A Kathryn Blake fragment . . .
The bar on the door could be lifted easily enough, if only she could find some item in the litter around her that was more than six inches long, less than one quarter inch wide and strong enough to take the weight. She would be walking straight into an armed and alerted guard if she did so, of course.
She knew the guard, too, had recognised his voice. A boy who might panic, she thought, those reactions could not be relied on. There was nothing for it, though. She must find a way to make him come to her.
She stood in one smooth movement, the cuffs clinking softly at her wrist. If the guard heard it, he gave no sign. The room was quite clear to her now in the moonlight that came through the one high window. She surveyed her options a little bleakly. If she had more time, and less respect for Pavel’s training, she might have tried irritating the boy into a little unofficial softening up of his own. She was quite sure that he would have been instructed to call for backup rather than come in after her. He must be persuaded that the situation was urgent. She doubted that any degree of physical injury would get a response, given that she was clearly intended to spend a miserably uncomfortable night. Anything short of her actual death would be likely to be seen as a distinct advantage, and even that . . . but no, the animal had been sent to play, and he had no use for cold meat.
She sat with the same smooth silence, knowing that if her little audio play were to work she must start from the proper mark. When she rose again she did so with a groan, dislodging coal from the pile as she stumbled to her feet. As the miniature avalanche died away she heard him shifting, but she had no way of knowing whether she had caught his attention, or perhaps wasted her performance on a man who was yawning too hugely to hear it. She made her way in a few short strides to the window, placing her feet with a little twist that dislodged fresh coal with every step. At the window she stooped to select a good sized coal from the pile, and returned her attention to the window. She made one swing at it and, remembering that her shoulder was supposed to be injured and her hands bound, gave a stifled cry as the coal struck the glass. The old pane gave way with a satisfying crack, and a muted challenge came from close behind her door. This was not the point, she told herself firmly, to be disappointed that Pavel had not trained him better.
“No good, chum. No comprendez.” She pitched her voice carefully, aiming for the careless tone of the defeated, of the suicide in all but deed. She wrenched a piece of the remaining glass from the frame, handling it with care, and her guard said slowly, picking language that he could expect her to understand
“Move away from window. You cannot get through.”
He had returned to his proper place, she noted. Still, the brief movement had been encouraging. She gave a short, sour laugh, and, knowing that her tone mattered more than her words said
“Who says I want to get through, chum? I’ve got what I need.”
She made her way back down the pile with the same feigned clumsiness; found and righted the bucket with a certain number of unnecessary curses, and sat heavily upon it.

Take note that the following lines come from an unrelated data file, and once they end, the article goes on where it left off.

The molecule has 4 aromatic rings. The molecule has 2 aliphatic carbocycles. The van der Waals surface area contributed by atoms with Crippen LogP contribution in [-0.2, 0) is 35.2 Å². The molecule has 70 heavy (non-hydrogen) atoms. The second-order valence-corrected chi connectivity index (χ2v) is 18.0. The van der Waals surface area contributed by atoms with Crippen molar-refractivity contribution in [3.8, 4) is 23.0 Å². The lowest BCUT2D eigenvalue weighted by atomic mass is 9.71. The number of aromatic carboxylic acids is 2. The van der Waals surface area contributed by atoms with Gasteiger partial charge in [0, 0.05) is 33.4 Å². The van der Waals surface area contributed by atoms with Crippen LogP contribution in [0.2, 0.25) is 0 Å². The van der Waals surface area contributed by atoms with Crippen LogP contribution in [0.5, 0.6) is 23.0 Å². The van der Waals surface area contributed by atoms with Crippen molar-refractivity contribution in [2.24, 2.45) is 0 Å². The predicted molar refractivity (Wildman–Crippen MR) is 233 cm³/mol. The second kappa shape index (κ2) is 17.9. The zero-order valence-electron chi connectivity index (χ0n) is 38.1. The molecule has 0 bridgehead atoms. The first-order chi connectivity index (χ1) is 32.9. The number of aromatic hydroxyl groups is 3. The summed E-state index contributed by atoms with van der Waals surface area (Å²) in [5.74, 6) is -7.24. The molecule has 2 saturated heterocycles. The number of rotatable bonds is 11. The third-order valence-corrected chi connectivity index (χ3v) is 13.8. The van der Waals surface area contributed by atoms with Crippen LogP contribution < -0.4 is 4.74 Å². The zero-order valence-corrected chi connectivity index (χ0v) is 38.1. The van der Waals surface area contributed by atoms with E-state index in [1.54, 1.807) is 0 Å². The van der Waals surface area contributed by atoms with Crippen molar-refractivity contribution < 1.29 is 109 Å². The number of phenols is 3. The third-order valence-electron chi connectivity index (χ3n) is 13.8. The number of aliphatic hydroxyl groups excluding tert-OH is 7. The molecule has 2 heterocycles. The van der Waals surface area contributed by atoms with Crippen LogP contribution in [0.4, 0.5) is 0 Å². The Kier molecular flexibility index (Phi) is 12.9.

Softly, she started to hum. She chose Molly Malone, hoping that he did not know the air well enough to wonder at the choice. The words did not concern her, only the cheerful little lilt of it, which she could sing with an undertow of sadness. It was as haunting as she hoped in the darkness. She gave the first chorus all the vigour she could muster. She would need the contrast, by and by. She let the energy carry her through to the second verse, breaking out into full song.
“ . . . fishmonger, and sure ‘twas no wonder, for so were her mo-ther and father before . . . ”
If he had any English he had never given any sign of it. Still it was easier, as well as safer, to let her voice break on one of the words that counted. She limped through to the end of the verse, rousing herself with apparent effort to give the chorus everything it deserved. She could almost feel him listening, and she heard the startled movement when she launched the final verse, not low and broken, but in its proper minor key, very sweet and sad, with all the pathos she could give the old words.
“She died of a fever, and no one could save her,” she let it trail away, her voice dropping, the words drawing out, “and that was . . . the end . . . of . . . ”
The music died away, and she whispered the last words bitterly into the night.
“ . . . sweet . . . Molly . . . Malone . . . ”
She shifted her feet, slightly. Let the chain of the cuffs jangle, faintly. Let out one long hissing moan of pain and horror. Gave it ten long seconds, and allowed herself to fall back heavily onto the coal.
Her head rang slightly, but she knew the boneless fall had been worth it as she heard him once more at the door.
The name jolted her, almost blew her nerve. But of course it was the only name that Pavel had given them for her. As an afterthought, she dropped the glass. Its fall was very loud in the echoing space, and it decided him completely.
He was fumbling with the bar in a moment, and she could hear that he was allowing it to occupy both his hands. She rose fluidly, confident that he was deafening himself with his own movements. By the time that he threw the door wide she was behind it, the cuffs slipped once more over both wrists. He took a step, unforgivably, into the room, his night vision still spoilt from the bright lights of the garage, but the room clearly empty before him. She punished the error without mercy. In a second the short chain was around his throat, and he was flailing helplessly against her. The struggle died quite suddenly . . .